3. Funny you say this, Roseanne. The fork mention is also a tad confusing on the postcard: The front is about not wearing fur, the back is about not eating meat. But then “We’d rather go naked than eat meat” would probably not have worked. And it may have raised a whole other ethical question. Ooh, maybe “We’d rather eat a yoga mat than meat”?? Great post.

  4. Good post Roseanne. Donna Farhi in her book on the ethics of yoga teaching (which is excellent) talks about an instance where she met a student whilst she was naked (or with very little on – it was in a hot tub I think) and discusses the impact of that incident.

  5. What I keep thinking with all the naked ads & naked ads drama is this:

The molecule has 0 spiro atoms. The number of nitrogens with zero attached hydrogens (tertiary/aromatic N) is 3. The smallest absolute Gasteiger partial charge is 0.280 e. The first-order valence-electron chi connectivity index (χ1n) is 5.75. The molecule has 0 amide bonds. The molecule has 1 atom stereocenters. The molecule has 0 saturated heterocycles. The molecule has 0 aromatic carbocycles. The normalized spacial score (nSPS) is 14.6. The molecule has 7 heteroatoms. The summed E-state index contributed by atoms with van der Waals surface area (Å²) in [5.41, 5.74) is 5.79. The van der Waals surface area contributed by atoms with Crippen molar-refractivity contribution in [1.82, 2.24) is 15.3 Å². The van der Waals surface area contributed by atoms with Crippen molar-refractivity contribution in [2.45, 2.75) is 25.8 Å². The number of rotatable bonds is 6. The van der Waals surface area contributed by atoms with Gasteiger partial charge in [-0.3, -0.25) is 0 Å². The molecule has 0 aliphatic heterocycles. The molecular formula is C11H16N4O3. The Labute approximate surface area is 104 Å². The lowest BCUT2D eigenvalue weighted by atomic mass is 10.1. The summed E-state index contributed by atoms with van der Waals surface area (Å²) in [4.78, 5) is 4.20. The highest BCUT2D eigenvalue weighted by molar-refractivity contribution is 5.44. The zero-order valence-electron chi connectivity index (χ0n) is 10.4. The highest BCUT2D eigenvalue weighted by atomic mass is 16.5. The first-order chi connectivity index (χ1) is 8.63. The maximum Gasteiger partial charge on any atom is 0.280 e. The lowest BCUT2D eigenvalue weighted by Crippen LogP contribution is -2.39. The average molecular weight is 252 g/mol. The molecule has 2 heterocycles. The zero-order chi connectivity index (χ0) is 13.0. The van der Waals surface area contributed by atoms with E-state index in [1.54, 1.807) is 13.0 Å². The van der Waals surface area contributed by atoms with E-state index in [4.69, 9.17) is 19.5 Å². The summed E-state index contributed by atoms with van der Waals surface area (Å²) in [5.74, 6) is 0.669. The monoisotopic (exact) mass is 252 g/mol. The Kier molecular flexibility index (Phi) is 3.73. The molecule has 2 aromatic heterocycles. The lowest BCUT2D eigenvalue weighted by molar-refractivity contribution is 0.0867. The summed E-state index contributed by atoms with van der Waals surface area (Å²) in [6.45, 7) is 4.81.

We are far more naked when standing in front of a class, teaching yoga & authentically, speaking our truth, then a physical representation can ever really express.

    Though this ad comes darn close. 🙂

  6. wow, what a great perspective Roseanne. you’re right, i noticed right away how happy and genuine these people were
    what i really find interesting is your comment at the end. it does say so much more about how we view yoga teachers in our culture and mixed messages.

  7. I remember this ad…quite titalating….very clever!

  8. The thing I appreciate about this ad is that its not just a bunch of people who look like models. It shows yoga teachers off for their diversity, different body types and all.

    I do get what you’re saying though. And sure, being in a class where you place your hands on someone else’s body once they’ve seen you mostly naked in a PETA ad *might* be a little weird.